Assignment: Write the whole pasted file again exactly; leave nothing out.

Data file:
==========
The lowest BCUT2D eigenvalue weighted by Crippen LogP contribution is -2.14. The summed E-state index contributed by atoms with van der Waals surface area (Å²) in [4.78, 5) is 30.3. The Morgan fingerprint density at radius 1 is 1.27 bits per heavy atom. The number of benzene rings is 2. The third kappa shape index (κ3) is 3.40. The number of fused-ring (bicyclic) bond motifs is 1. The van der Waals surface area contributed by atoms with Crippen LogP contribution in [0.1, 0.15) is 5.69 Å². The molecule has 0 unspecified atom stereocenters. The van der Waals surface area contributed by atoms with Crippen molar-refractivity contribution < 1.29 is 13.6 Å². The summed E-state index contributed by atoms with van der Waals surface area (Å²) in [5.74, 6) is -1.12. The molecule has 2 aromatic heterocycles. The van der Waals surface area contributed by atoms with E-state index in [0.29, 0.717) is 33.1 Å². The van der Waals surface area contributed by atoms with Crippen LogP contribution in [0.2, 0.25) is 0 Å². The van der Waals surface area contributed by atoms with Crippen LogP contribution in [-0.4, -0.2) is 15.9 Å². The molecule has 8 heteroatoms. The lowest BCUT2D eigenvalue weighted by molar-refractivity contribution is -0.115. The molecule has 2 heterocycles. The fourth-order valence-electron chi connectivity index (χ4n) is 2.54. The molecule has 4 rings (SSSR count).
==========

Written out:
The lowest BCUT2D eigenvalue weighted by Crippen LogP contribution is -2.14. The summed E-state index contributed by atoms with van der Waals surface area (Å²) in [4.78, 5) is 30.3. The Morgan fingerprint density at radius 1 is 1.27 bits per heavy atom. The number of benzene rings is 2. The third kappa shape index (κ3) is 3.40. The number of fused-ring (bicyclic) bond motifs is 1. The van der Waals surface area contributed by atoms with Crippen LogP contribution in [0.1, 0.15) is 5.69 Å². The molecule has 0 unspecified atom stereocenters. The van der Waals surface area contributed by atoms with Crippen molar-refractivity contribution < 1.29 is 13.6 Å². The summed E-state index contributed by atoms with van der Waals surface area (Å²) in [5.74, 6) is -1.12. The molecule has 2 aromatic heterocycles. The van der Waals surface area contributed by atoms with E-state index in [0.29, 0.717) is 33.1 Å². The van der Waals surface area contributed by atoms with Crippen LogP contribution in [0.2, 0.25) is 0 Å². The van der Waals surface area contributed by atoms with Crippen LogP contribution in [-0.4, -0.2) is 15.9 Å². The molecule has 8 heteroatoms. The lowest BCUT2D eigenvalue weighted by molar-refractivity contribution is -0.115. The molecule has 2 heterocycles. The fourth-order valence-electron chi connectivity index (χ4n) is 2.54. The molecule has 4 rings (SSSR count).